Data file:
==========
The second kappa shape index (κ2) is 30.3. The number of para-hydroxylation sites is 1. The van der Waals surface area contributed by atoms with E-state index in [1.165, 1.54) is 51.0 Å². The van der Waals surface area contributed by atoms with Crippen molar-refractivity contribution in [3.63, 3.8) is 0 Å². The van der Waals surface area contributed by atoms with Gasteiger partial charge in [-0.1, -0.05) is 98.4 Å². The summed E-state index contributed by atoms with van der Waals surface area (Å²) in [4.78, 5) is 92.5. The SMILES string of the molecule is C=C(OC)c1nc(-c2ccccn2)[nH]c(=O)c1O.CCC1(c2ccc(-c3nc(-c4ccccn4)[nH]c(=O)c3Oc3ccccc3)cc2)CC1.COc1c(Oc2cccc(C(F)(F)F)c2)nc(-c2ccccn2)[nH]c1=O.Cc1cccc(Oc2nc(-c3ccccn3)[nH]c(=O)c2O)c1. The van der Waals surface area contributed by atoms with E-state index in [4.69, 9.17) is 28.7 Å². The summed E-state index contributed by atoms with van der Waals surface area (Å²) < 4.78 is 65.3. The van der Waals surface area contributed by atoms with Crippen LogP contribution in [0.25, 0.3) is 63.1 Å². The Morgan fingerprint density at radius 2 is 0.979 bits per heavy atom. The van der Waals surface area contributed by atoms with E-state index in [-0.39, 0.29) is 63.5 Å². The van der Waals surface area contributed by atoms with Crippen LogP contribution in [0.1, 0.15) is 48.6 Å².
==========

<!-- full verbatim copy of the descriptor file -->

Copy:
The second kappa shape index (κ2) is 30.3. The number of para-hydroxylation sites is 1. The van der Waals surface area contributed by atoms with E-state index in [1.165, 1.54) is 51.0 Å². The van der Waals surface area contributed by atoms with Crippen molar-refractivity contribution in [3.63, 3.8) is 0 Å². The van der Waals surface area contributed by atoms with Gasteiger partial charge in [-0.1, -0.05) is 98.4 Å². The summed E-state index contributed by atoms with van der Waals surface area (Å²) in [4.78, 5) is 92.5. The SMILES string of the molecule is C=C(OC)c1nc(-c2ccccn2)[nH]c(=O)c1O.CCC1(c2ccc(-c3nc(-c4ccccn4)[nH]c(=O)c3Oc3ccccc3)cc2)CC1.COc1c(Oc2cccc(C(F)(F)F)c2)nc(-c2ccccn2)[nH]c1=O.Cc1cccc(Oc2nc(-c3ccccn3)[nH]c(=O)c2O)c1. The van der Waals surface area contributed by atoms with E-state index in [4.69, 9.17) is 28.7 Å². The summed E-state index contributed by atoms with van der Waals surface area (Å²) < 4.78 is 65.3. The van der Waals surface area contributed by atoms with Crippen LogP contribution in [0.25, 0.3) is 63.1 Å². The Morgan fingerprint density at radius 2 is 0.979 bits per heavy atom. The van der Waals surface area contributed by atoms with E-state index in [-0.39, 0.29) is 63.5 Å². The van der Waals surface area contributed by atoms with Crippen LogP contribution in [0.1, 0.15) is 48.6 Å².